- - - Pray v. Gorham, 31 Me. 240 (Me.1850)
The common law pronounced the equitable rights to the earnings of a child are found, not in the mother, but in the father’s obligation to support the child.

Not readily apparent, is that under the pre-socialist contracts for marriage, women were obligated to obey in exchange for lifelong support by the men. There was no legal obligation upon the woman to support her husband or children. Furthermore, if a wife or mother was working “outside the home,” that was grounds to inquire into the failure of the man to do his duty, and might be grounds for criminal prosecution. Hence the presumed ban on “women working outside the home.” There was no law prohibiting women from working, but there were negative implications on the man responsible for her support.

Quote:
Originally Posted by TXplowgirl View Post
Women weren't allowed to vote until 1920.
And they shouldn't have been, since they ducked the responsibilities associated with citizenship that was applied to the males : mandatory militia duty (18-45).
Women never wanted equality. They wanted their superior status -AND- anything else that the men had.
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Old 04-02-2020, 01:16 PM
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Around here the young ladies who work at Tractor Supply are helpful, polite, attractive and dress conservatively, mostly in bib overalls with flannel work shirts shirts or in gingham dresses with aprons and straw hats if outdoors. Hoop Skirt Sundays are a particular treat for the eyes, accompanied by a bluegrass band and square dance area in the parking lot. A family affair indeed! Unfortunately discontinued for now to maintain social distancing, but we are looking forward to fall and better times worthy of celebration.
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Old 04-02-2020, 04:03 PM
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Quote:
Originally Posted by Mazarine33 View Post
Also, women's drawers were crotchless during most of the 1800s.
I'm going to need a source for that.
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Old 04-03-2020, 11:26 AM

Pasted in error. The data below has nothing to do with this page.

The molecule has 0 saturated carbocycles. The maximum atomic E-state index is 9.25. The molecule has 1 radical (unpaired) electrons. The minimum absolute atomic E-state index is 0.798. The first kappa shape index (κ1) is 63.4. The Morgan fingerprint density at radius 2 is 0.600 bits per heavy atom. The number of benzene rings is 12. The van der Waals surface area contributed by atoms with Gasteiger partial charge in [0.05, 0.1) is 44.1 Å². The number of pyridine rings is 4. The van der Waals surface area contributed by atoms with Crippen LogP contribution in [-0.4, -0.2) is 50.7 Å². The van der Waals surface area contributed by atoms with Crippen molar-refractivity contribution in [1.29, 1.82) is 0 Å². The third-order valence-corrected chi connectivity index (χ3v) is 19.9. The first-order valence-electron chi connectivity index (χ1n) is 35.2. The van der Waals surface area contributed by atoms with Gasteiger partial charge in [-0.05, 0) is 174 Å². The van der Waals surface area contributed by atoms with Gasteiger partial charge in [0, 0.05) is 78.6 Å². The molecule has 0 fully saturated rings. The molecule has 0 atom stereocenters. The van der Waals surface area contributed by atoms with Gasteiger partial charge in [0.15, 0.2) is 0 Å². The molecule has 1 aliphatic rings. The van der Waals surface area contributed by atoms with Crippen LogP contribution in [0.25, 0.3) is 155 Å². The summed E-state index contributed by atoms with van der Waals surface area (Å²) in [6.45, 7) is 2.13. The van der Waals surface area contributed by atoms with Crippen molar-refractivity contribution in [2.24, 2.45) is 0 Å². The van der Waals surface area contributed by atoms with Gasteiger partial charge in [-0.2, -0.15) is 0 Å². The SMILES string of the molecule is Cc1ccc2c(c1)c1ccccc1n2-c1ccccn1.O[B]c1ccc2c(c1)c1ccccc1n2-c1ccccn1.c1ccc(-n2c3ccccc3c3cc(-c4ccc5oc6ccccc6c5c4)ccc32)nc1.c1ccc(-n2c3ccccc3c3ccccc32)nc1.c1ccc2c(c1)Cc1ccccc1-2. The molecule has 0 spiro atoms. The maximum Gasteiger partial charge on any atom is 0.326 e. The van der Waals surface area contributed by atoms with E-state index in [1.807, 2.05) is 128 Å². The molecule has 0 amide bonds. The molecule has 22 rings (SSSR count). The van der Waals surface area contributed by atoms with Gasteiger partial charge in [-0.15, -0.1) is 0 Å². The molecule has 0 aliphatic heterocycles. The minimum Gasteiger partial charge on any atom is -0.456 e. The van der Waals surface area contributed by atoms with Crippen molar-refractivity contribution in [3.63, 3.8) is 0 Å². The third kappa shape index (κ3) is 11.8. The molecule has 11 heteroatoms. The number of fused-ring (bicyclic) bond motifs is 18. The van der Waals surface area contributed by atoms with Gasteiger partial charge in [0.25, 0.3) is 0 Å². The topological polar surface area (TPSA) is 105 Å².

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Quote:
Originally Posted by puttster View Post
I'm going to need a source for that.
https://faschionism.wordpress.com/20...hless-panties/

https://www.mentalfloss.com/article/...r-their-skirts

https://www.theliftedbrow.com/lifted...s-about-womens

https://www.bustle.com/p/the-underwe...iences-2350928
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Old 04-03-2020, 11:56 AM
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I think they called crotchless drawers 'ever readys'. Blech.
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Old 04-03-2020, 12:02 PM
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I'd guess it was largely based on more Puritan mindsets back then but it did help them avoid some natural pests at the time. Women largely didn't wear pants as that was unsightly.

But as some posted, most of them did wear aprons to help come their clothes cleaner. That made a lot of sense. Back then many of the poorer rural folks didn't have showers or running water so even heating water for the tub was a major task. Laundry was hard to do also.
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Old 04-03-2020, 01:19 PM
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Interesting links ncbill. I'd heard underwear benefit was it was easier to wash a ****stain out of them than it was having to wash the whole dress.
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Old 04-03-2020, 01:39 PM
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Trying to pull up and hold up the yards of material that would have made up a dress and any petticoats underneath in order to use an outhouse or chamber pot would be hard enough, then you would still have to wipe your backside.

That would have been hard enough without also having to untie and let down your drawers at the same time. You wouldn't have enough hands to do it all.